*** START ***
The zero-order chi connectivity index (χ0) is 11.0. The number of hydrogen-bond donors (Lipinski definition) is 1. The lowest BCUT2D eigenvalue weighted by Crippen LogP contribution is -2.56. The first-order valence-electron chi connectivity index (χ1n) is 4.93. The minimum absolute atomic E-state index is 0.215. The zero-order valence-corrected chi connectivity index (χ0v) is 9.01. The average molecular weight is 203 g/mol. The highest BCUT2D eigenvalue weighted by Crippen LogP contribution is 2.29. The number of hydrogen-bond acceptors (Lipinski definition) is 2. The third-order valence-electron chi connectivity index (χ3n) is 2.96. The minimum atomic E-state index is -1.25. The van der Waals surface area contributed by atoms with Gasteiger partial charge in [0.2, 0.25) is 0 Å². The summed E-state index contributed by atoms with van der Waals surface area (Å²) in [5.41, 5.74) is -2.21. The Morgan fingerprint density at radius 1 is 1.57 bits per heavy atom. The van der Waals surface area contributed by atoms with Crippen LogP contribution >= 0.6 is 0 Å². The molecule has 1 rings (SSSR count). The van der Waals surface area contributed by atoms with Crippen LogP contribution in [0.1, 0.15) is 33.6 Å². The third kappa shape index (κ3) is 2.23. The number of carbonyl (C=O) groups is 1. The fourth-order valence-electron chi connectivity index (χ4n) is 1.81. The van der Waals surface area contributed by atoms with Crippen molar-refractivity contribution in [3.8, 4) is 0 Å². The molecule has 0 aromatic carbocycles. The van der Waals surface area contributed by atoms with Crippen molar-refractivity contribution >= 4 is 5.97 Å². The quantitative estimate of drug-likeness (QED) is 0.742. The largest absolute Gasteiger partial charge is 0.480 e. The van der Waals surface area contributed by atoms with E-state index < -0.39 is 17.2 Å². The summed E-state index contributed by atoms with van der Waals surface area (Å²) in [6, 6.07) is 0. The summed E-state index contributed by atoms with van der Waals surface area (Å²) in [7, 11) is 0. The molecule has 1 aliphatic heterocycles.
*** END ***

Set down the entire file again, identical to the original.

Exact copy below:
The zero-order chi connectivity index (χ0) is 11.0. The number of hydrogen-bond donors (Lipinski definition) is 1. The lowest BCUT2D eigenvalue weighted by Crippen LogP contribution is -2.56. The first-order valence-electron chi connectivity index (χ1n) is 4.93. The minimum absolute atomic E-state index is 0.215. The zero-order valence-corrected chi connectivity index (χ0v) is 9.01. The average molecular weight is 203 g/mol. The highest BCUT2D eigenvalue weighted by Crippen LogP contribution is 2.29. The number of hydrogen-bond acceptors (Lipinski definition) is 2. The third-order valence-electron chi connectivity index (χ3n) is 2.96. The minimum atomic E-state index is -1.25. The van der Waals surface area contributed by atoms with Gasteiger partial charge in [0.2, 0.25) is 0 Å². The summed E-state index contributed by atoms with van der Waals surface area (Å²) in [5.41, 5.74) is -2.21. The Morgan fingerprint density at radius 1 is 1.57 bits per heavy atom. The van der Waals surface area contributed by atoms with Crippen LogP contribution >= 0.6 is 0 Å². The molecule has 1 rings (SSSR count). The van der Waals surface area contributed by atoms with Crippen LogP contribution in [0.1, 0.15) is 33.6 Å². The third kappa shape index (κ3) is 2.23. The number of carbonyl (C=O) groups is 1. The fourth-order valence-electron chi connectivity index (χ4n) is 1.81. The van der Waals surface area contributed by atoms with Crippen molar-refractivity contribution in [3.8, 4) is 0 Å². The molecule has 0 aromatic carbocycles. The van der Waals surface area contributed by atoms with Crippen molar-refractivity contribution >= 4 is 5.97 Å². The quantitative estimate of drug-likeness (QED) is 0.742. The largest absolute Gasteiger partial charge is 0.480 e. The van der Waals surface area contributed by atoms with E-state index < -0.39 is 17.2 Å². The summed E-state index contributed by atoms with van der Waals surface area (Å²) in [6, 6.07) is 0. The summed E-state index contributed by atoms with van der Waals surface area (Å²) in [7, 11) is 0. The molecule has 1 aliphatic heterocycles.